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College Basketball

Providence shakes ghosts of tournaments past, makes Big East final

Photo: Mitchell Layton/Getty Images

Bryce Cotton, Providence's steadying force all year, had 18 points and 10 assists Friday.

NEW YORK -- The last time Providence went this deep in the Big East Tournament was 20 years ago, when Ed Cooley was a senior at Stonehill College in Easton, Mass., watching his hometown Friars on television. They made a surprise run to the championship as a No. 4 seed under coach Rick Barnes, knocking off regular-season champ UConn -- the Donyell Marshall-and-Ray Allen-led version of the Huskies -- and then Georgetown in the title game. Cooley remembers the overpowering physicality of the Friars' power forwards, Dickey Simpkins and Michael Smith. Point guard Abdul Abdullah was Cooley's old teammate at Providence's Central High, and he felt a deep connection with the school, even though he played his college ball elsewhere in Division II.

"I was born and raised in Providence," he said Friday night, after leading the Friars to the 2014 Big East final with an 80-74 win over Seton Hall, "and I was born to coach Providence basketball."

Over the past decade, Providence developed a reputation for flopping at Madison Square Garden in March. From 2004-2013, the Friars had nine first-round exits from the Big East tournament. The only year that didn't happen was 2006 -- because they didn't even qualify for the conference tournament. This season they arrived in New York squarely on the NCAA tournament bubble, at 20-11 overall and 10-8 in the league, needing to bolster a resume whose best wins were at home over Creighton and Xavier.

Providence needed to go on a tournament run despite having the shortest rotation in Division I. December injuries (to point guard Kris Dunn) and suspensions (Brandon Austin and Rodney Bullock were lost for the season) led to the Friars giving just 14.6 percent of their minutes to reserves this season, and senior combo guard Bryce Cotton averaging 39.9 minutes per game, tops in the nation. The amount of playing time he's logged, which includes 10 overtime periods in '13-14, led Cooley to joke to reporters that Cotton has averaged "120 minutes per game."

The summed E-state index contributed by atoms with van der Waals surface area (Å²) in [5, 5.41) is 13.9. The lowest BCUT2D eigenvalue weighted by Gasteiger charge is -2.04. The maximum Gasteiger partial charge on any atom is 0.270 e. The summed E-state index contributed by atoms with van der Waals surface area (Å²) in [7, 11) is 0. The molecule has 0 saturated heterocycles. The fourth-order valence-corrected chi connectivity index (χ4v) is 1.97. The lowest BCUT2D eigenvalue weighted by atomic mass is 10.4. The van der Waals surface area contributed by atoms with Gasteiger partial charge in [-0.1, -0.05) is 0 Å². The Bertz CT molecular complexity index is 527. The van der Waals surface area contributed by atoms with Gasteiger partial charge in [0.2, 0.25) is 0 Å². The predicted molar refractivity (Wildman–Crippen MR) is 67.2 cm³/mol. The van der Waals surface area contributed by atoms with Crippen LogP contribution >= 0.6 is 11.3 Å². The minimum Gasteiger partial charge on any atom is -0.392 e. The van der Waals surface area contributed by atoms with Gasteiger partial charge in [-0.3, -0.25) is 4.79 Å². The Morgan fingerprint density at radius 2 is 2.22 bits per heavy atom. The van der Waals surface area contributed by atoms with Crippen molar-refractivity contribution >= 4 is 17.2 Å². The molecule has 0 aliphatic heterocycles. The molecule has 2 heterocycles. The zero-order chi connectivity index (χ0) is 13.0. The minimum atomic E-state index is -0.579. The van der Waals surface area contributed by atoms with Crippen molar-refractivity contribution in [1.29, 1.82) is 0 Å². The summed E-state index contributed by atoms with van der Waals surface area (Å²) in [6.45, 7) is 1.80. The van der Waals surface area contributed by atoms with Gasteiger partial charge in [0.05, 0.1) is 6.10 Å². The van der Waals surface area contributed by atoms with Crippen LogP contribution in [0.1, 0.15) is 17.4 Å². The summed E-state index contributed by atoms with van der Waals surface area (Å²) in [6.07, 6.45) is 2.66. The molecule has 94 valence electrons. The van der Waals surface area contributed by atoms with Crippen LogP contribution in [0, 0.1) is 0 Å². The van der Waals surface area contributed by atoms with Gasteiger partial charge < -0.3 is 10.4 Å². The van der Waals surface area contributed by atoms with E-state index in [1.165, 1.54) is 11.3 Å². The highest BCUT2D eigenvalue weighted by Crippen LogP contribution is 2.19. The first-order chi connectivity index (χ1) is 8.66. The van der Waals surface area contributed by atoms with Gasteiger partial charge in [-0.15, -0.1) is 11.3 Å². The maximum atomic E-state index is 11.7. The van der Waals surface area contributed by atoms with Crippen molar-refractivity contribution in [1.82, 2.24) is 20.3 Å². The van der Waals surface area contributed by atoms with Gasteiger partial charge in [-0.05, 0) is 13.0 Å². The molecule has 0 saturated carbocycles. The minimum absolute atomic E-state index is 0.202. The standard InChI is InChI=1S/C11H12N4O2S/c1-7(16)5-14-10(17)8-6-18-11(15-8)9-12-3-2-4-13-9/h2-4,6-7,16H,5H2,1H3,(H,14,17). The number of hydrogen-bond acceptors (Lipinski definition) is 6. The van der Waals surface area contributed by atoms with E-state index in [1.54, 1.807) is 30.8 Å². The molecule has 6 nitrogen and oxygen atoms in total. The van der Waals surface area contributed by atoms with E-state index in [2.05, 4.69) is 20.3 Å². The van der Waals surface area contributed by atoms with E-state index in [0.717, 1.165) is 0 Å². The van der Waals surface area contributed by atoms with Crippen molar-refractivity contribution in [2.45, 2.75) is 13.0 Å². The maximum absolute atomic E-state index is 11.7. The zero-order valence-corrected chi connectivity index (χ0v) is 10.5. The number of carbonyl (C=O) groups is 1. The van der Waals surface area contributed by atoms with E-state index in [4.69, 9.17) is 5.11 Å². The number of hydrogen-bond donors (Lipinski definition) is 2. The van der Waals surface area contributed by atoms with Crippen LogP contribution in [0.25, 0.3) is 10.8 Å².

The Friars knocked off St. John's in the quarterfinals on Thursday and then Seton Hall in Friday's semis, with Cotton (18 points, 10 assists) and forward LaDontae Henton (26 points, 14 rebounds) both playing all 40 minutes. Cotton believed in the preseason that Providence had a chance to be special, but said he "couldn't quite figure out what it was that was special." What they've found is an identity as ironmen -- and they've solved whatever cursed Providence for years at the Garden. When they face Big East newcomer Creighton in Saturday night's final, either champ will make for a good story, but league sentimentalists will be siding with the Friars.

While Cooley was reminiscing about the 1994 Big East run on Friday, new commissioner Val Ackerman stopped him in a back hallway of the Garden and said, "You're unbelievable. I am so happy for you guys."

A Providence upset of Creighton in the final would make the Big East happy by nearly guaranteeing the league four bids in the NCAA tournament, along with the Bluejays, Villanova and very-likely-at-large Xavier. There are those around the Friars program who believe they've already done enough to earn an invite -- Father Brian Shanley, the school's president, was overheard saying, "We're in now" after emerging from the locker room on Friday -- but bracketologists don't consider it a lock. The only way for the ironmen to be certain is to grind out one more victory and end a two-decade drought.

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